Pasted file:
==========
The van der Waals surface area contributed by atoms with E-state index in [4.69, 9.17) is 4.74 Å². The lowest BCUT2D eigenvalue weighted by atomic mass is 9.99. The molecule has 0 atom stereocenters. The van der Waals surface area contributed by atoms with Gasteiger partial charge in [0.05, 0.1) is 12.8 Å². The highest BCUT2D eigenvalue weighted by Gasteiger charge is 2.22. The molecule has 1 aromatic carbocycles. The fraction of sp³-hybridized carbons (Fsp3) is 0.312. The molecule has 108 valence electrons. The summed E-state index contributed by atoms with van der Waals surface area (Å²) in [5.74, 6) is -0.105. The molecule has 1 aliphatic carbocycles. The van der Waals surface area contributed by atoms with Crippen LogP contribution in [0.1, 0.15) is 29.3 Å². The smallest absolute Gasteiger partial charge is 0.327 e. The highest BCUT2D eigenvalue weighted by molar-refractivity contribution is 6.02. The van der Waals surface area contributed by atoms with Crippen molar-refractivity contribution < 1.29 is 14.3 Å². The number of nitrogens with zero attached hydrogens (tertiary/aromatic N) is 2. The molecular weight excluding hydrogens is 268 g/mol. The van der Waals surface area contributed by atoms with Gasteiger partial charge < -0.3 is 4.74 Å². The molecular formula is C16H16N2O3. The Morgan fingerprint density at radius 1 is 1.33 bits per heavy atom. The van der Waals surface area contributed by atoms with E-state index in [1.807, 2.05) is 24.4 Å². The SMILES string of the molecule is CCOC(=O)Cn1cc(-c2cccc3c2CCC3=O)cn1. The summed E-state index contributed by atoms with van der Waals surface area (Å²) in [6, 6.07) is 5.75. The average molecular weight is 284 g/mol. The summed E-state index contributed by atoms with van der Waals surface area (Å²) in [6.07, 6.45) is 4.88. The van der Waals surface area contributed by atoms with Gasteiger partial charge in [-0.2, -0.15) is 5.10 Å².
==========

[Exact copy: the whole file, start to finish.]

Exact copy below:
The van der Waals surface area contributed by atoms with E-state index in [4.69, 9.17) is 4.74 Å². The lowest BCUT2D eigenvalue weighted by atomic mass is 9.99. The molecule has 0 atom stereocenters. The van der Waals surface area contributed by atoms with Gasteiger partial charge in [0.05, 0.1) is 12.8 Å². The highest BCUT2D eigenvalue weighted by Gasteiger charge is 2.22. The molecule has 1 aromatic carbocycles. The fraction of sp³-hybridized carbons (Fsp3) is 0.312. The molecule has 108 valence electrons. The summed E-state index contributed by atoms with van der Waals surface area (Å²) in [5.74, 6) is -0.105. The molecule has 1 aliphatic carbocycles. The van der Waals surface area contributed by atoms with Crippen LogP contribution in [0.1, 0.15) is 29.3 Å². The smallest absolute Gasteiger partial charge is 0.327 e. The highest BCUT2D eigenvalue weighted by molar-refractivity contribution is 6.02. The van der Waals surface area contributed by atoms with Crippen molar-refractivity contribution < 1.29 is 14.3 Å². The number of nitrogens with zero attached hydrogens (tertiary/aromatic N) is 2. The molecular weight excluding hydrogens is 268 g/mol. The van der Waals surface area contributed by atoms with Gasteiger partial charge < -0.3 is 4.74 Å². The molecular formula is C16H16N2O3. The Morgan fingerprint density at radius 1 is 1.33 bits per heavy atom. The van der Waals surface area contributed by atoms with E-state index in [1.807, 2.05) is 24.4 Å². The SMILES string of the molecule is CCOC(=O)Cn1cc(-c2cccc3c2CCC3=O)cn1. The summed E-state index contributed by atoms with van der Waals surface area (Å²) in [6, 6.07) is 5.75. The average molecular weight is 284 g/mol. The summed E-state index contributed by atoms with van der Waals surface area (Å²) in [6.07, 6.45) is 4.88. The van der Waals surface area contributed by atoms with Gasteiger partial charge in [-0.2, -0.15) is 5.10 Å².